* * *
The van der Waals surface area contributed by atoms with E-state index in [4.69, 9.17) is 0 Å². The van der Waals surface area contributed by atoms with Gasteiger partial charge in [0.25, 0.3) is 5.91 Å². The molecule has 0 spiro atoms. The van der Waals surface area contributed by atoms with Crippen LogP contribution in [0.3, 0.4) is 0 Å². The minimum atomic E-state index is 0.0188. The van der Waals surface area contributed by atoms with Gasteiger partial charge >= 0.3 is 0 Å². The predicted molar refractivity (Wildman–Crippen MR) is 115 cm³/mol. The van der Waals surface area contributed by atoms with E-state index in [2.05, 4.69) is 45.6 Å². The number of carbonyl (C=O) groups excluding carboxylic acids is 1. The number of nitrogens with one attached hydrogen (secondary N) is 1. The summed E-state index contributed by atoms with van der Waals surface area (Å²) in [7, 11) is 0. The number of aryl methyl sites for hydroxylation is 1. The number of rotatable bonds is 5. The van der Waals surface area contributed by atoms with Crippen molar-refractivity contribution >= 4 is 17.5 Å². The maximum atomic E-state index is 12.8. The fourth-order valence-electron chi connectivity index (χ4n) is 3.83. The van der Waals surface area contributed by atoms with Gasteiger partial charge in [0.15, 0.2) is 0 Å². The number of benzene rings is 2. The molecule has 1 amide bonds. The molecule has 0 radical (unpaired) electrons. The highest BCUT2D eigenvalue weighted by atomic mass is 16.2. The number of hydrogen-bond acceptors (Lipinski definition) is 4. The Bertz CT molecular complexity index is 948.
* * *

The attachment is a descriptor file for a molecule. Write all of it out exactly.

The van der Waals surface area contributed by atoms with E-state index in [4.69, 9.17) is 0 Å². The van der Waals surface area contributed by atoms with Gasteiger partial charge in [0.25, 0.3) is 5.91 Å². The molecule has 0 spiro atoms. The van der Waals surface area contributed by atoms with Crippen LogP contribution in [0.3, 0.4) is 0 Å². The minimum atomic E-state index is 0.0188. The van der Waals surface area contributed by atoms with Gasteiger partial charge >= 0.3 is 0 Å². The predicted molar refractivity (Wildman–Crippen MR) is 115 cm³/mol. The van der Waals surface area contributed by atoms with E-state index in [2.05, 4.69) is 45.6 Å². The number of carbonyl (C=O) groups excluding carboxylic acids is 1. The number of nitrogens with one attached hydrogen (secondary N) is 1. The summed E-state index contributed by atoms with van der Waals surface area (Å²) in [7, 11) is 0. The number of aryl methyl sites for hydroxylation is 1. The number of rotatable bonds is 5. The van der Waals surface area contributed by atoms with Crippen molar-refractivity contribution >= 4 is 17.5 Å². The maximum atomic E-state index is 12.8. The fourth-order valence-electron chi connectivity index (χ4n) is 3.83. The van der Waals surface area contributed by atoms with Gasteiger partial charge in [0.15, 0.2) is 0 Å². The number of benzene rings is 2. The molecule has 1 amide bonds. The molecule has 0 radical (unpaired) electrons. The highest BCUT2D eigenvalue weighted by atomic mass is 16.2. The number of hydrogen-bond acceptors (Lipinski definition) is 4. The Bertz CT molecular complexity index is 948.